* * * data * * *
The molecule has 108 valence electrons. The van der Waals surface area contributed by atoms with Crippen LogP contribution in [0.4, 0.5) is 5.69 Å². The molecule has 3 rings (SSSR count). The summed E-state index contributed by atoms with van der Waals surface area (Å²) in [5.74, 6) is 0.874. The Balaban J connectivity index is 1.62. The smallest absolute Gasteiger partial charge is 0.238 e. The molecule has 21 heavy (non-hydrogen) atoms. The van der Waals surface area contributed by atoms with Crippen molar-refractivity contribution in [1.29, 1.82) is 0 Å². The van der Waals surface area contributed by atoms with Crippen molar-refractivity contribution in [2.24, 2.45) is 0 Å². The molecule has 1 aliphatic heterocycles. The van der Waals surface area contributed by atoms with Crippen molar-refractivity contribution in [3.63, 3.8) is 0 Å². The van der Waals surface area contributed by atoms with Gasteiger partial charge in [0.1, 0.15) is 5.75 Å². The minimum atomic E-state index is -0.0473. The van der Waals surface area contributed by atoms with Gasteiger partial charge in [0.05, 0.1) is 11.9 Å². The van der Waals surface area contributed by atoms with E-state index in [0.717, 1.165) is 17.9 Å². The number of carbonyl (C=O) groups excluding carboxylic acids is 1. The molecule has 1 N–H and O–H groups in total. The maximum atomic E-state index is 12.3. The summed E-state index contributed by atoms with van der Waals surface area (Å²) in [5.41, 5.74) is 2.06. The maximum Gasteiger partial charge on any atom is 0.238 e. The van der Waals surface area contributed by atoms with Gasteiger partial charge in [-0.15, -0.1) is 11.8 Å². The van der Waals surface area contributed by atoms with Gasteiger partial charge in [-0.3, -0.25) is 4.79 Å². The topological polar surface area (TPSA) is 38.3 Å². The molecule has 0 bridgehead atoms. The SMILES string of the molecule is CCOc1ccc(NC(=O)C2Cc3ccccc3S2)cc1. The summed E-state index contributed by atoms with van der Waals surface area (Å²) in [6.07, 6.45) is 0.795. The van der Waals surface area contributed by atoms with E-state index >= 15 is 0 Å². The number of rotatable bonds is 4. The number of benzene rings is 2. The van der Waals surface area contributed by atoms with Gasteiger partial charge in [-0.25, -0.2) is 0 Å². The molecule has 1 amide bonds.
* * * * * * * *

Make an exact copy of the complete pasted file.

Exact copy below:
The molecule has 108 valence electrons. The van der Waals surface area contributed by atoms with Crippen LogP contribution in [0.4, 0.5) is 5.69 Å². The molecule has 3 rings (SSSR count). The summed E-state index contributed by atoms with van der Waals surface area (Å²) in [5.74, 6) is 0.874. The Balaban J connectivity index is 1.62. The smallest absolute Gasteiger partial charge is 0.238 e. The molecule has 21 heavy (non-hydrogen) atoms. The van der Waals surface area contributed by atoms with Crippen molar-refractivity contribution in [1.29, 1.82) is 0 Å². The van der Waals surface area contributed by atoms with Crippen molar-refractivity contribution in [2.24, 2.45) is 0 Å². The molecule has 1 aliphatic heterocycles. The van der Waals surface area contributed by atoms with Crippen molar-refractivity contribution in [3.63, 3.8) is 0 Å². The van der Waals surface area contributed by atoms with Gasteiger partial charge in [0.1, 0.15) is 5.75 Å². The minimum atomic E-state index is -0.0473. The van der Waals surface area contributed by atoms with Gasteiger partial charge in [0.05, 0.1) is 11.9 Å². The van der Waals surface area contributed by atoms with E-state index in [0.717, 1.165) is 17.9 Å². The number of carbonyl (C=O) groups excluding carboxylic acids is 1. The molecule has 1 N–H and O–H groups in total. The maximum atomic E-state index is 12.3. The summed E-state index contributed by atoms with van der Waals surface area (Å²) in [5.41, 5.74) is 2.06. The maximum Gasteiger partial charge on any atom is 0.238 e. The van der Waals surface area contributed by atoms with Gasteiger partial charge in [-0.15, -0.1) is 11.8 Å². The van der Waals surface area contributed by atoms with Gasteiger partial charge in [-0.3, -0.25) is 4.79 Å². The topological polar surface area (TPSA) is 38.3 Å². The molecule has 0 bridgehead atoms. The SMILES string of the molecule is CCOc1ccc(NC(=O)C2Cc3ccccc3S2)cc1. The summed E-state index contributed by atoms with van der Waals surface area (Å²) in [6.07, 6.45) is 0.795. The van der Waals surface area contributed by atoms with E-state index >= 15 is 0 Å². The number of rotatable bonds is 4. The number of benzene rings is 2. The van der Waals surface area contributed by atoms with Gasteiger partial charge in [-0.25, -0.2) is 0 Å². The molecule has 1 amide bonds.